Visit to Symantec Security Ops Center

Last week I was invited to visit the Symantec Security Operations Center (SOC) in Alexandria, VA. I had been there twice before, before they acquired Riptech and after. Jonah Paransky, Director of Product Management for MSS, answered many of my technical and business questions.

On this trip I learned that Symantec operates two 24x7x365 SOCs (in the USA and the UK), along with one in Europe, one in Japan, and other support centers. They do not collect and store security data at the SOC; instead, they have they data pouring into colocation facilities elsewhere.

Jonah said they see 3000-4000 "potential" incidents per day, of which about 100 are considered "hard kills." I couldn't tell if that meant actual compromise or not, but those 100 events per day prompt calls to customers.

We discussed the nature of their customer base. Symantec provides managed security services to many global 500 companies, some "with security staffs larger than Symantec's." I asked why such a company would bother with MSSP? Jonah responded with these points:

  1. It's expensive to hire a team of analysts to inspect and react to security events on a 24x7x265 basis. My own experience says that requires hiring 12 people if you want 2 people on shift.

  2. Analysts watching a single company -- even a very large one -- get bored fast. This is true. If your company cares enough to staff a security operation like this, they are probably not bleeding like a .edu. (Ever notice the best papers come from .edu's and not's?)

  3. Symantec's global perspective, combined with local data, gives customers a sense of what is happening on the Internet and their networks. In other words, customers hire Symantec to provide a data feed that those large security staffs can interpret and work. Customers see "everything" that Symantec's analysts see. This is a change from the environment five years ago.

Jonah noted that Symantec undergoes a Statement on Auditing Standards (SAS) No. 70 Type II audit every year. The process takes 2 months out of 12 (ouch). The end result, however, is a document that shows all of the processes Symantec follows, along with a measurement of Symantec's adherence to those processes. This is very valuable for customers, who previously would require Symantec to undergo on-demand audits prior to signing up for MSS. Now, Symantec hands them the SAS 70 Type II audit report and the customer is SOX-satisfied. Symantec also follows ISO 27001 standards.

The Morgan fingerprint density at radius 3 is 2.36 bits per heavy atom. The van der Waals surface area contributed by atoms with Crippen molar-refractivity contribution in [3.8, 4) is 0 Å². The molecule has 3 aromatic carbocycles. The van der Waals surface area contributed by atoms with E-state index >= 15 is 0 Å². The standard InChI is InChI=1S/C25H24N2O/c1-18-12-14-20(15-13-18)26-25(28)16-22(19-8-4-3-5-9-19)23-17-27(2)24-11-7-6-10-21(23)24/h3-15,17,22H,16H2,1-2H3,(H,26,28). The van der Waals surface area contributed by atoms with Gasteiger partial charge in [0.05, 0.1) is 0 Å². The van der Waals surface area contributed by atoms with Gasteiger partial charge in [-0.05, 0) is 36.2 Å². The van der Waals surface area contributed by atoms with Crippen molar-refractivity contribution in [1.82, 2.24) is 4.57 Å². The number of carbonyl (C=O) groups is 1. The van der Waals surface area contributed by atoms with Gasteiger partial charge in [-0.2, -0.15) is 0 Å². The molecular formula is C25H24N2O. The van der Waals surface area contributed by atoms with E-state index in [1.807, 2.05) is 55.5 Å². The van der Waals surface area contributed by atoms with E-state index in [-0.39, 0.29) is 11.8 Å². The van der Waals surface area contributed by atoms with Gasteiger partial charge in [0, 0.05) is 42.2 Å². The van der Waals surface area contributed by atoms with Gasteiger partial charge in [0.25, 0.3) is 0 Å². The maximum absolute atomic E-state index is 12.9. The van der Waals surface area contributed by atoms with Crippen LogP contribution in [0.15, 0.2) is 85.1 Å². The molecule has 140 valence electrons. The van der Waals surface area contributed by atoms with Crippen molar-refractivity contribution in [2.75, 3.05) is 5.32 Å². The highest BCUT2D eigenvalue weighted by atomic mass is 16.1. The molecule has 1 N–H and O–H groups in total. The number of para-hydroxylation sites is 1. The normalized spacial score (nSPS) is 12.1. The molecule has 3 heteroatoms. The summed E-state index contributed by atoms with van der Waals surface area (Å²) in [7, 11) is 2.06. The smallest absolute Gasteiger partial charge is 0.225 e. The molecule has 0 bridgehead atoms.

Overall, I was impressed by what I saw. I was a little concerned by the emphasis on process over outcomes, however. While it's good to be audited for adherence to processes, it would be better to determine if those processes result in improved incident detection and response. I doubt the auditors attack Symantec clients to test the responsiveness of the analyst staff.

This thought came to mind during the visit, and also later when one of my customers called. They're planning to bring their monitoring services back in-house, as they fear their vendor is too malware-focused. This customer wants me to help them build an in-house network security monitoring, incident response, and forensics operation, to be completed by the end of next year. That should be a great project.

I'm considering the value of something like Symantec Early Warning Services for my customers who run their own MSS SOCs. An early warning service can provide indicators that might be absent in an operation focused on a single company.

Thank you to Jonah and the other folks from Symantec and their partners who answered my questions and let us tour their facility.


Anonymous said…

You think it would be better for auditors (who, in most cases, are accountants) to tell you how to do security, rather than to tell you whether you are doing what you tell customers you do? If so, I respectfully disagree.

The role of the infosec expert should be in devising the control objectives, the means by which they are attained, and how the degree to which they are/are not obtained is measured. The role of the auditor, in this case the accountant who prepares the SAS 70 level II letter, should be to state whether the controls used were operating effectively enough to achive the control objectives.

Possibly you are saying not that *the auditor* should focus on having sound control objectives, and measuring performance rather than process-adherence, but that *somebody* should. I wholeheartedly agree -- I just don't want auditors doing it. They generally lack the skills, and this opens conflict of interest areas that auditors are rightfully concerned about.

Customers need to be prepared not to just say "Yup. They got a SAS-70 level II letter, so they must be good". They need to be able to evaluate whether the control objectives are appropriate, and to ask hard questions about internal processes -- including measurement -- at the 3rd party service organization. This can occur, for example, in an RFP or RFI.

I didn't say anything like that. In fact, I was "concerned by the emphasis on process over outcomes." The rest of that paragraph shows I don't believe auditors know anything about security.
Anonymous said…
Hey Richard
is that nagios on the right hand side of the globe ?, bsd or linux ?

Since it's a stock photo, it can be whatever you think it is. :)
Anonymous said…
don't forget msn messenger in the middle :)

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